Maybe it’s because a long weekend’s coming up, at least here in the US, that there wasn’t a lot out there on the blogosphere that really jumped out at me yesterday and today. That means a light (mostly) reading day for you.
The only piece on craft today comes from Neil Abbott (@NeilAbbott), guest posting on the WORDplay blog. Neil suggests that you Use Character Quirks to Grab Readers’ Attention and names two specific ways to do this: quirks as part of the story or as symbols for some aspect of the character’s personality. All fine and well, and I know I’ve done that in my WIP, but I think a word of caution is in order, too: don’t be heavy-handed about it. Readers won’t be so thrilled if you give a character a symbolic quirk and then beat them over the head with it to make sure they get the meaning.
Four things for you on the business side of the topic: one practical, two big-time warnings, and one practical and encouraging, in that order.
Joel Friedlander (@JFBookman) offers some tips for How to Find Out What Readers Want on The Book Designer. Joel suggests both on- and off-line places writers can go to find out and discusses techniques and resources for doing surveys.
Victoria Strauss (@VictoriaStrauss) brings a disturbing story to the Writer Beware! blog: Fake Jared And His Friends: Author Solutions’ Misleading PR Strategies. It seems that “Jared Silverstone,” a “Publishing Consultant” for Author Solutions, Inc. (ASI), a company that’s been getting a lot of negative attention lately, both before and after Pearson Publishing acquired it, isn’t a real person. “He” even has fake Twitter and Facebook accounts. I can’t fathom what ASI is trying to accomplish by creating fake people for PR purposes. This is really bizarre.
Finally, and on a much more positive note, publicist Crystal Patriarche (@booksparkspr) announces Indie Authors–You CAN Do It on Writer Unboxed. Crystal offers five steps indie authors can take (well, four they can/should plus one they shouldn’t–buying positive reviews) that will help them achieve their sales goals. Note that the first three involve spending money to make money and require knowing what you’re signing up for when you do. Once again: it’s a business.
Another day of synchronicity on the blogosphere. I know, I know: technically I shouldn’t be surprised. There are so many blogs out there that it’s a certainty that some are going to touch on the same topic on the same day, but when you only read a dozen or so (“only”!) and four hit the same thing on the same day, that catches your attention, doesn’t it? It does mine, anyway. So here we go, with multiple posts on feedback and two on transformation.
Feedback first. I don’t usually read or mention Kristine Kathryn Rusch’s (@KristineRusch) posts because while Kris is a terrific and prolific author, her posts tend to be really long and, well, my time is a limited resource. Isn’t yours? So with that caveat about today’s almost 3,800 word post Perfection, I’ll say give it a look anyway. She’s right about the simple fact that no story will ever be perfect and there comes a point when a writer has to stop listening to critique and send the story out.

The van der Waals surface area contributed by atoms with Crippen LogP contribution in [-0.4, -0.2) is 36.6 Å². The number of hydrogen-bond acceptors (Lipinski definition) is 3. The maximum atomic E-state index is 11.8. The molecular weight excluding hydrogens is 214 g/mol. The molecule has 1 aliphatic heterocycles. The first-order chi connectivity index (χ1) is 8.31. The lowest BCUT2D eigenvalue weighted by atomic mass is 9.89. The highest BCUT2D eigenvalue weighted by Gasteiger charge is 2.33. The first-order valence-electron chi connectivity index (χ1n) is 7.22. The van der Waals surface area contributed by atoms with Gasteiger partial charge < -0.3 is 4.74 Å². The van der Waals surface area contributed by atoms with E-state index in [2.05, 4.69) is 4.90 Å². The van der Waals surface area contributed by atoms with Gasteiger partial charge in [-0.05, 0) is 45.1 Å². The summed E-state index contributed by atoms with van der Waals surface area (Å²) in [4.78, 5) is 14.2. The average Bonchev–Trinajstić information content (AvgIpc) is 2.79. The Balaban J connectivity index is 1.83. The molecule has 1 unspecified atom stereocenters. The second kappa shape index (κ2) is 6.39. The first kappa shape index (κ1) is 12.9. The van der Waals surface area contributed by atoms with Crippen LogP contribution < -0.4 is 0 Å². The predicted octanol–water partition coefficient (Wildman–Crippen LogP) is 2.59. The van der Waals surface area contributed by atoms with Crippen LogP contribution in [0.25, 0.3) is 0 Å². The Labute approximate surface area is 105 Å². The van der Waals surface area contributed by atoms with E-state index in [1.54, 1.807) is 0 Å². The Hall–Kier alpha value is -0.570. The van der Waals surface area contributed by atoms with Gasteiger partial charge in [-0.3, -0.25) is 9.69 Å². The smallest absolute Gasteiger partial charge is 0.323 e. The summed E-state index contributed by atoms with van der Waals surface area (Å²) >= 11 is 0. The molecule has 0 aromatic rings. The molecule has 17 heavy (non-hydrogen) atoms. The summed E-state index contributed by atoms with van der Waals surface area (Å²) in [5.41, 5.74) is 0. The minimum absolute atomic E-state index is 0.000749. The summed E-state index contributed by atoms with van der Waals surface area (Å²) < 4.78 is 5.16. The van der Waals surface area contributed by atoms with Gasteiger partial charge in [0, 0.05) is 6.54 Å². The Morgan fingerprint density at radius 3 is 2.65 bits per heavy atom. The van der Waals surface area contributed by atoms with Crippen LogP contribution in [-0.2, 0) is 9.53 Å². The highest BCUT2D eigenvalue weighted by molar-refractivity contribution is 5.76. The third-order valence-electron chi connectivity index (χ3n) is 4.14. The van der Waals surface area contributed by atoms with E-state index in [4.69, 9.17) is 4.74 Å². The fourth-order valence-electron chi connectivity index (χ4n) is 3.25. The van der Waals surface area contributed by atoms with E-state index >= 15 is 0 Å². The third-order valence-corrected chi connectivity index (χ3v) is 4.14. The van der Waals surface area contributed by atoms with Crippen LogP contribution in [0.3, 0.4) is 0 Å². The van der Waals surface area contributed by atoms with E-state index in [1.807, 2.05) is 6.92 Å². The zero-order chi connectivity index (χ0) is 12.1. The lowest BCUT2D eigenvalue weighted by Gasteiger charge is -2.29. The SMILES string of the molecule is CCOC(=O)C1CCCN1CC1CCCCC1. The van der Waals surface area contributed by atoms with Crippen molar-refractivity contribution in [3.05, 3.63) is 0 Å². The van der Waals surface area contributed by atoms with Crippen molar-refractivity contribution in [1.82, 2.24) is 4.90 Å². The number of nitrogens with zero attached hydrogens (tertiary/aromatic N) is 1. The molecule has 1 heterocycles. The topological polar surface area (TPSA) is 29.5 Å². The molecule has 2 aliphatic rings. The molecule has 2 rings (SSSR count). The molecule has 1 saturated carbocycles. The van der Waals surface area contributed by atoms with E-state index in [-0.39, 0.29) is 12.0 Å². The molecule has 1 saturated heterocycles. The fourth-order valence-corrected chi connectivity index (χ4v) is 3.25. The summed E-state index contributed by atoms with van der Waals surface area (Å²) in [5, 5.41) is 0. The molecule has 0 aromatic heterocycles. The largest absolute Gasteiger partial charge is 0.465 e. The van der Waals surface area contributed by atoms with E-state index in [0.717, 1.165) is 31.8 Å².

Agent Kristin Nelson is famous–some might say infamous, but not me–for her Agent Reads the Slush Pile workshops. Feedback in a very public setting! (If you’re not familiar with the workshop, someone–Kristin, her assistant, or brave authors–read (out loud!) the first page or two of their work. If Kristin says “stop” before they finish, she explains why she would have rejected the manuscript. If they make it to the end, she explains why the piece “worked.” Except sometimes, even then, it doesn’t.) And that’s the subject of today’s post, Mechanics Vs Spark on the Pub Rants blog: when a piece is mechanically fine but lacks the spark of a distinctive narrative voice.
The third feedback piece comes from freelance editor Elyse Dinh-McCrillis, a.k.a. The Edit Ninja, (@EditNinja and @popculturenerd) on the Authors’ “Habits” & Predictable Writing she’s encountered. Examples: reusing an atypical word; using the same descriptions and mannerisms for different characters; reusing a letter, name, number, or color; and many more. This post really (one of my “writer’s tic” words) brings home the value of not just a second set of eyes on a manuscript, but a set of trained eyes. Thanks to Jordan Dane (@JordanDane) for bringing Elyse to The Kill Zone.
The last one is from John Vorhaus (@TrueFactBarFact; love that Twitter handle!) on Writer Unboxed. A Tale of Two Readers describes what he learned from his encounter with two readers and what they told him about one of his books, once he assured them honest feedback was OK. In particular, “What I take away from this tale of two readers is to keep playing to my strengths yet still shore up my weaknesses.” Deep? Maybe not. Fundamental? Definitely.
Now on to transformations.
In Three “Flaming Young Stars” Share the Big Screen, Robert Bruce (@robertbruce76) discusses on 101 Books how the movie A Place In The Sun changed–and didn’t–its source novel, Theodore Dreiser’s An American Tragedy, and what that might mean for viewers and readers.
In a piece on visual rather than literary art, Kevin Kelly (@kevin2kelly) examines how The Rule of Transformation applies, or doesn’t, to artistic images and how the rule of (copyright) law has been applied, or hasn’t, to some of those images, from Andy Warhol’s famous re-imagining of the Campbell’s tomato soup can to colorization of origami folding patterns. Interesting stuff.